Judge denies DNA testing sought 13 years post-execution

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FILE – This undated file photo provided by the Tennessee Department of Correction shows death row inmate Sedley Alley. The Innocence Project hopes to use DNA evidence to exonerate Alley 13 years after his execution. If the Innocence Project succeeds with Alley, it will be the first time anyone has used such evidence to exonerate a person who has already been executed. (AP Photo/Tennessee Department of Correction, File)

MEMPHIS, Tenn. (AP) — The daughter of a man executed 13 years ago for murder does not have legal standing to seek DNA testing of evidence in the case, a Memphis judge ruled Monday, but the judge also said the ruling wasn’t based on the merits of the claims.

April Alley is the daughter of Sedley Alley, executed in 2006 for the murder two decades earlier of Marine Lance Cpl. Suzanne Collins. Earlier this year, April Alley petitioned the court on behalf of her father’s estate to order DNA testing. The move came after investigators in a Missouri murder case contacted the Innocence Project about a possible connection between a suspect in that case and Collins.

“I’m heartbroken,” Alley said in a Monday statement about the ruling. “Frankly, I’m numb.”

Since the early 1990s, 22 death row inmates around the U.S. have been absolved of crimes through DNA evidence. Innocence Project attorneys had hoped to use such evidence for the first time to exonerate a person who has already been executed.

A statement from the Innocence Project on Monday said they were very disappointed in the decision and have already filed a notice of appeal.

Collins was 19 and stationed at the former Memphis Naval Air Station in Millington, Tennessee, when she went jogging in a nearby park on the night of July 11, 1985. Her body was discovered early the next day. She had been beaten, raped and mutilated.

Sedley Alley confessed to the crime after 12 hours of questioning but later said the confession was coerced.

Shortly before Alley was executed, Innocence Project co-founder Barry Scheck helped argue for DNA evidence testing. The request was denied. Alley, 50, who had spent two decades on Tennessee’s death row, was put to death by injection on June 28, 2006.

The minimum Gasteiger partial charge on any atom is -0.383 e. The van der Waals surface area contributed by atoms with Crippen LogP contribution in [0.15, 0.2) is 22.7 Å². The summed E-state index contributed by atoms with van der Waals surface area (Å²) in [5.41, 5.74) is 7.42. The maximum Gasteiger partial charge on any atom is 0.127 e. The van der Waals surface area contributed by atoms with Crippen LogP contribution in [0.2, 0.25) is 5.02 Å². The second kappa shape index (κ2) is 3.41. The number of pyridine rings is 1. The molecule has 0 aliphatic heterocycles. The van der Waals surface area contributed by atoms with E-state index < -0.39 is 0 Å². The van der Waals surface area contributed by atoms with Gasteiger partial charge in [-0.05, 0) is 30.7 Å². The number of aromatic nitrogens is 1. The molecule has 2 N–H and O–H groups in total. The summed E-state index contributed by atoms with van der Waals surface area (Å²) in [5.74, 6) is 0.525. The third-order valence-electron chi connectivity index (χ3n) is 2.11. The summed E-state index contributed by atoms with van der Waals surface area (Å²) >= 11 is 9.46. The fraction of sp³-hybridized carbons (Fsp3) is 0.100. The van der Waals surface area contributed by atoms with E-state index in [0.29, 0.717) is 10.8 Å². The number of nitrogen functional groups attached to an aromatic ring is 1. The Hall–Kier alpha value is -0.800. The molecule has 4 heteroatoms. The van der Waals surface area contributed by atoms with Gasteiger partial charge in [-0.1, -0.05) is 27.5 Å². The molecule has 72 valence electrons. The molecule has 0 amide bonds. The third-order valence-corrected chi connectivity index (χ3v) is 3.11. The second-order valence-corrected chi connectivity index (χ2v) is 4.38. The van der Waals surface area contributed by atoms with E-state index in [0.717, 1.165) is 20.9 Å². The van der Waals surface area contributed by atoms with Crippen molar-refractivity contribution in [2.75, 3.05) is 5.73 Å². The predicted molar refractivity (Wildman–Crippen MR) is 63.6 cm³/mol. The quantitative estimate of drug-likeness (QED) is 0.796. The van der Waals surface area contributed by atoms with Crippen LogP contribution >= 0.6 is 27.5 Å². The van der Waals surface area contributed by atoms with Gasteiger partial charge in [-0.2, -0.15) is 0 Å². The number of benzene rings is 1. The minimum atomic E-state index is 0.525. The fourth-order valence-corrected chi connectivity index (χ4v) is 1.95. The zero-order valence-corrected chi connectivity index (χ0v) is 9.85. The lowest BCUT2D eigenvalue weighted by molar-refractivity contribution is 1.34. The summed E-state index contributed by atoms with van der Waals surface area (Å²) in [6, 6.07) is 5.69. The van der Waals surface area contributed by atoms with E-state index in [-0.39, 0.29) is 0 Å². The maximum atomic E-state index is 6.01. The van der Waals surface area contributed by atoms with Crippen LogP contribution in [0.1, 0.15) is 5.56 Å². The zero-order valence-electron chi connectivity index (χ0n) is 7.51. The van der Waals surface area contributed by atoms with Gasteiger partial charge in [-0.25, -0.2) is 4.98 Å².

That might have been the end of the story if Scheck had not received a call earlier this year from investigators in St. Louis. He said they wanted to discuss a possible connection between Collins and Thomas Bruce, who is jailed in Missouri and charged with sexually assaulting two women and killing a third at a Catholic Supply store there about a year ago. Scheck said investigators had told him Bruce attended the same avionics course as Collins in Millington.

St. Louis County Prosecuting Attorney Wesley Bell has made no public statements about a possible connection between Collins and Bruce. A phone message left Monday with Tim Swope, a spokesman for Bell, was not immediately returned.

Brice Donnelly, Bruce’s attorney, declined comment.

April Alley has been reluctant to talk about her effort to get DNA testing. Along with her brother, she witnessed her father’s execution. They had their hands up against the glass as he spoke his last words, telling them he loved them and to “stay strong.”

On Monday, she issued a statement thanking her supporters and vowing to “see this through to the end, no matter what it takes.”

Shelby County Criminal Court Judge Paula Skahan heard arguments in the case last month and dismissed the petition Monday, ruling that April Alley lacked standing to bring the petition on behalf of her father’s estate.

“This Court does not wish to minimize the Alley family’s sincerely-held belief that Sedley Alley is innocent of the rape and murder of LCpl. Collins,” Skahan wrote. However, state law does not permit the estate of a deceased inmate to file a petition for DNA testing on his behalf, so the court has no jurisdiction to consider the petition, she wrote.

“The Alley estate’s arguments are best addressed to the General Assembly and the Tennessee Supreme Court,” Skahan wrote.

The Innocence Project said the ruling means “It will now take months, if not years, to go through the courts to finally get to the truth in this matter.”

“If Tennessee executed an innocent person, we should know it, and the person who did it should be identified,” the group’s statement added.

Memphis prosecutors opposed the testing. Shelby County District Attorney Amy Weirich said in an email Monday, “The law is very clear that the defendant’s estate has no standing in this matter. After 34 years of appeals by the defense, the Collins family continues to be the only victim in this case.”

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Loller reported from Nashville. Jim Salter contributed to this report from St. Louis.

Copyright 2019 The Associated Press. All rights reserved. This material may not be published, broadcast, rewritten or redistributed.

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